It’s getting close to the end of the year and the completion of the Goodreads challenge, something I’m behind on at the moment. This means that these past few weeks have been full of speed reading (or as close to speed reading as a dyslexic student with an eye watering number of essays due can). One of the books I got my hands on to try to make up on my book count was An Enchantment of Ravens by Margaret Roderson.
An Enchantment of Ravens is a fantasy book that follows Isobel, a young master painter who has a particularly dangerous set of clients: the fair folk. In a world where craft is highly valued by fair folk and everything is paid for by enchantments, Isobel developed a sharp mind and polite mask that didn’t upset the fair folk she painted. Things take a turn for the worst when she paints her first royal fair one, Rook the autumn prince. After she painted him with human emotion endangering both the prince and herself, they travel to the autumn lands for Isobel to face trial for her crime. The book follows them as they form an alliance to survive, prompting forbidden emotions that endanger them even more.
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This academic year I’ve been juggling working towards my degree, writing for this blog and running my own small business… it’s been wild.
I haven’t had my business, HyperHoot, for all that long. I started selling my needle felted gifts earlier this year and I still have a lot to learn. But over these past few months as I’ve juggled my university work and my shop, I’ve come across a few tips that have helped me out and I’d like to share them with you guys. I know many students often think of ways to have their own ‘side hustle’ when they’re at university, so I help these six tips will help you out if you do decide to take the leap and start up your own business.
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Autumn is one of the best months for reading not because you can curl up with a blanket, but because the weather is so wet and miserable you can’t quite muster the motivation to go outside. I find I read more in these months than I do for the rest of the year. However, this means that the autumn months can get a tad expensive with all that extra book buying and that’s not ideal as a student. But this got me thinking, why don’t I just re-read some of my old books? It makes sense, after all my books only collect dust on my shelf and make me sneeze.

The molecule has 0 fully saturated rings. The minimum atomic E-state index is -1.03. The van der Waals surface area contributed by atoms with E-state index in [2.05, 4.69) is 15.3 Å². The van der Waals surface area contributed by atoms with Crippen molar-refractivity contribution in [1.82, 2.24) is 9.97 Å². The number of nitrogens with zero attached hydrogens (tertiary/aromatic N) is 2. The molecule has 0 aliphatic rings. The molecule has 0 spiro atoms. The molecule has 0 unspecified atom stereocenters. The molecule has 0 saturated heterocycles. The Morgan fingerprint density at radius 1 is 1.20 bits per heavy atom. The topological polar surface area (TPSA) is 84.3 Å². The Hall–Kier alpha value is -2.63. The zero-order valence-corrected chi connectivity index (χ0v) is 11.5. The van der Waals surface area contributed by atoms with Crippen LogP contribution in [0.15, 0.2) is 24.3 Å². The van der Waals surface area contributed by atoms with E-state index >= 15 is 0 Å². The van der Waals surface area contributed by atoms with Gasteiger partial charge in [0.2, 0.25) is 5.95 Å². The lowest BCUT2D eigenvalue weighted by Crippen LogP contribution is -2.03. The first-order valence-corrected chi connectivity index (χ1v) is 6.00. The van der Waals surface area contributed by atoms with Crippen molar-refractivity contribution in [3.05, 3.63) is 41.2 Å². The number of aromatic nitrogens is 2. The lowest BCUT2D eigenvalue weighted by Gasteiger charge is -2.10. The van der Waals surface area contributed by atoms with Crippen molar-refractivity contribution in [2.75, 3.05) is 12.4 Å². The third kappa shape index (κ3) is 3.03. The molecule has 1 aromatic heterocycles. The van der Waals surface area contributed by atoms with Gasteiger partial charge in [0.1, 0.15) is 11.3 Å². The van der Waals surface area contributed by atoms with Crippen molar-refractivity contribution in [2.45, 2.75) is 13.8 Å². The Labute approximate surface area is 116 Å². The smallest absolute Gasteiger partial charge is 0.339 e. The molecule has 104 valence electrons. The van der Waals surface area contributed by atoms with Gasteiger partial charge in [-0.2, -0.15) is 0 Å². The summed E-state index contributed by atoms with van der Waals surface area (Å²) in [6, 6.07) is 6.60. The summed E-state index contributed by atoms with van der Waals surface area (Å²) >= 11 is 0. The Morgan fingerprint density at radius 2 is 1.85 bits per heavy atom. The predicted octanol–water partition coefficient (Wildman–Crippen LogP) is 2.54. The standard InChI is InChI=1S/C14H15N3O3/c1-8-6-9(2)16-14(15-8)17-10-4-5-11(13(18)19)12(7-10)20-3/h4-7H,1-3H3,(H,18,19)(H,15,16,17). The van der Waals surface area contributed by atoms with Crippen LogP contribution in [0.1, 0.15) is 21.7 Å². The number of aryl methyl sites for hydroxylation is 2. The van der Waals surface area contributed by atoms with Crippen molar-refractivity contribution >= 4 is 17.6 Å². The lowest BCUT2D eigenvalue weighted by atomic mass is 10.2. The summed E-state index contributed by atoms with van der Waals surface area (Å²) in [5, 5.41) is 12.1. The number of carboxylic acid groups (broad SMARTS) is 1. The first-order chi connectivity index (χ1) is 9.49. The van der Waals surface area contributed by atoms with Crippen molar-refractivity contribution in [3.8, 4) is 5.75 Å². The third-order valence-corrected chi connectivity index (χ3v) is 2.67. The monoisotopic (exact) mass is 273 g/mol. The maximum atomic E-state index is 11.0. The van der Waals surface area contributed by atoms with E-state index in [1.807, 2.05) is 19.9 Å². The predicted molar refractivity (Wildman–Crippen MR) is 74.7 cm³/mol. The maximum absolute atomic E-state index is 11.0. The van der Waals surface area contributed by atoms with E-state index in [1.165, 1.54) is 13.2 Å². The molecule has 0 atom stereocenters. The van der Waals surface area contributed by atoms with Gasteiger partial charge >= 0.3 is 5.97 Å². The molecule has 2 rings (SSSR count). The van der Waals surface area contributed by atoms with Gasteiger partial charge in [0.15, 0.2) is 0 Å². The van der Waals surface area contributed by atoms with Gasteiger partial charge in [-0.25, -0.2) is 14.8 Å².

After flicking through some of my old books, and not really getting anywhere reading wise, I began to wonder if there were any downsides to reading my old books. I was obviously struggling to get through them, so something had to be wrong. This then lead me down the rabbit hole of the debate with re-reading books, where I think I got a decent enough understanding of it to apply it to my own reading and summaries it for you guys. I don’t think this debate is anywhere near as large as some others in the book community, but either way I hope you enjoy my break down of the pros and cons of re-reading books.
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As the new academic year has drawn closer, I’ve been thinking back to when I first started my blog in college. When I started, I couldn’t find much advice on how to navigate all of this. I didn’t know how to plan my time, my content, I thought I needed loads of fancy equipment and I felt a bit lost and lonely in it all. At the moment, I feel that many people will probably be starting their own blogs as they want to document a new and exciting time in their life as they go to college or University. Starting a blog is an awesome hobby, I can never seem to get bored with it. So, for those of you considering starting a blog or have just started one, I wanted to share with you a few tips and a bit of advice that I wished someone had told me when I first started. By no means is this an exhaustive list, but I hope this can help you find your feet as you enter the blogging community.
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